Category Archives: Activists & Revolutionaries

Jane Addams: Chicago’s Progressive Shero

Jane Addams was born in 1860–the daughter of a wealthy Illinois businessman. At the age of two, her mother died after falling on ice while pregnant. This left Jane empathetic to how fate could work against a person. Continue reading Jane Addams: Chicago’s Progressive Shero

Eleanor Marx: ‘Mother of socialist feminism’

Eleanor Marx has been called the ‘mother of socialist feminism’. She was a political agitator, literary translator, actress and campaigner for workers’ rights – deserving of accolades in her own right as more than just the daughter of her more well known father. Continue reading Eleanor Marx: ‘Mother of socialist feminism’

Margaret Haig Thomas, Lady Rhondda

Margaret, Lady Rhondda, lived a life of wealth and privilege but she was not afraid to stand up for her beliefs as well as support them financially.  An only child, she was strongly influenced by her parents Sybil Haig – an active suffragette and David Thomas a Welsh businessman and long standing liberal MP.  She was Secretary of the Newport branch of the Women’s Social & Political Union (WSPU) and she joined in with a number of militant and even violent actions, including protest marches and attempting to blow up a postbox.  She spent a brief spell in prison before being released after going on hunger strike. Continue reading Margaret Haig Thomas, Lady Rhondda

Lucinda Hinsdale Stone

Lucinda Hinsdale was born September 30, 1814 in Hinesburg, VT to Aaron & Lucinda (Mitchell) Hinsdale. Lucinda spent her early years attending the public school, briefly attending a female seminary before finding the academic rigor less than what she desired and at age 13 went to Hinesburg Academy, a boys’ high school. Though she surpassed her male counterparts in the curriculum of Greek, Latin, French, and literature, the gender biases of the time kept her from continuing on to college studies, so at age 15 she became a schoolteacher, which was a common occurrence during that time. Continue reading Lucinda Hinsdale Stone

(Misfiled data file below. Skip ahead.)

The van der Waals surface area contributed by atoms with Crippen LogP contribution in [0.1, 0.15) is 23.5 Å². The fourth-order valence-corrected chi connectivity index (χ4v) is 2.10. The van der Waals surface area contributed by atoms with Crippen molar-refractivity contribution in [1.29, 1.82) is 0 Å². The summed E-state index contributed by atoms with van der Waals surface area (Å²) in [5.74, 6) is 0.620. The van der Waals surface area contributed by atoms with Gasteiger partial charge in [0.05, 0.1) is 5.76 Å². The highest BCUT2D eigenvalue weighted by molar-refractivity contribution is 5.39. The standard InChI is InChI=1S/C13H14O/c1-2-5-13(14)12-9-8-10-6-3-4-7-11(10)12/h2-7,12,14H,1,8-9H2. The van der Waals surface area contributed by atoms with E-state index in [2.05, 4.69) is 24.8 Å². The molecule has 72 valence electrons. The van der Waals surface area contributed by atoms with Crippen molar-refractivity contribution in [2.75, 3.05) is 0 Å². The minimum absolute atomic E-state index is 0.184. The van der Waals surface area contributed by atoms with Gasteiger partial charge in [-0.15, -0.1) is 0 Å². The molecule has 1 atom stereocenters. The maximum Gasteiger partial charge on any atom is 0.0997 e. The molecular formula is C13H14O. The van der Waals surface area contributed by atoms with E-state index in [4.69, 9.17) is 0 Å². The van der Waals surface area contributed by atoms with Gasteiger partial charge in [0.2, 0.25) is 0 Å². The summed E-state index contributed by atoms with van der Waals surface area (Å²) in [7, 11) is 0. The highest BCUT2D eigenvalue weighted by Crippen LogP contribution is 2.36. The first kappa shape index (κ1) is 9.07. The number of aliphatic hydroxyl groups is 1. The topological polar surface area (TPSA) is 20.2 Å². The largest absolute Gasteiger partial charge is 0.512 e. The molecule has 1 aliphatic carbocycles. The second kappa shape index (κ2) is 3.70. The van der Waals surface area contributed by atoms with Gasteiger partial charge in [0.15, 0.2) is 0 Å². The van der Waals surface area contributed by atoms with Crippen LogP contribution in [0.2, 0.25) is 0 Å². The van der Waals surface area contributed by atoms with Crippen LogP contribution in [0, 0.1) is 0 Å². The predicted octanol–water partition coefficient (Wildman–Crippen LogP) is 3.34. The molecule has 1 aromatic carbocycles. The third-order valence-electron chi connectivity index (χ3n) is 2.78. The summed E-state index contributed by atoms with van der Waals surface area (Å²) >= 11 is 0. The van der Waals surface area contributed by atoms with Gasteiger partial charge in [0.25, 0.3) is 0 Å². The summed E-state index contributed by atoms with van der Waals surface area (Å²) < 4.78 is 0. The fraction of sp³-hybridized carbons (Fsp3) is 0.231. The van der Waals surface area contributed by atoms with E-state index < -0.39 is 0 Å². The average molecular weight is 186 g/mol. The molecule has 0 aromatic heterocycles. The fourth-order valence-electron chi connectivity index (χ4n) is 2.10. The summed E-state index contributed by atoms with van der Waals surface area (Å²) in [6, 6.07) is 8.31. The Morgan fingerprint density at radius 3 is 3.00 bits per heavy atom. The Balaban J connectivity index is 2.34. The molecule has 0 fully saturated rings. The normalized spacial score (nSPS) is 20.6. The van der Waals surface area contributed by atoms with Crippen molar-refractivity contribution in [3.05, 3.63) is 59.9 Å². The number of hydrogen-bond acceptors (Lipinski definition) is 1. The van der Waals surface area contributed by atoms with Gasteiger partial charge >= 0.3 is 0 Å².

Julia Varley: champion of the woman worker

In September 2016, as part of Birmingham Heritage Week, Sheroes of History organised an event about Birmingham Sheroes at The Library of Birmingham. It was a pleasure to hear Dr Cathy Hunt speak about Julia Varley. Below is a transcript of her talk. [Not to be cited without the author’s permission.]

The woman I am going to talk about this evening was not a native Brummie. She was born in Bradford in 1871, but I think that the fact that there is a blue plaque on the house in which she lived in Bournville for a large part of her adult life, highlighting the work that she did for women’s suffrage and for trade unionism gives her at least honorary Brummie status – and well deserved it is too. Continue reading Julia Varley: champion of the woman worker

Rachel Carson and the Paradigm Shift

In 2007, a member of the United States Senate drafted a resolution to honor the 100th anniversary of the birth of a famous biologist; a woman who had been most at home with her nose in a book or on the shores of the sea. Things didn’t go as planned. Havoc ensued as a senator from Oklahoma mounted an outraged resistance against the woman’s memory. The controversial woman was Rachel Carson.

Carson grew up in Pennsylvania and was born with a gift for words—she talked early and had a story published in a St. Nicholas magazine when she was eleven . Continue reading Rachel Carson and the Paradigm Shift

Sheila Kitzinger

Sheila Kitzinger was a British natural childbirth advocate who campaigned for women to have more say in their birth choices. She was an anthropologist and author who was referred to as ‘the Birth Mother of the nation’ and the ‘high priestess of natural childbirth.’

Sheila was born in Taunton on 29th March 1929. Her father, Alec, was a tailor, while her mother, Clare, was Sheila’s inspiration – working for a family planning clinic, campaigning for access to birth control and counselling women from the family living room. It was observing her mother fulfil these roles that sowed the seeds of Sheila’s own passion to support expectant and new mothers. She said about her mother,  Continue reading Sheila Kitzinger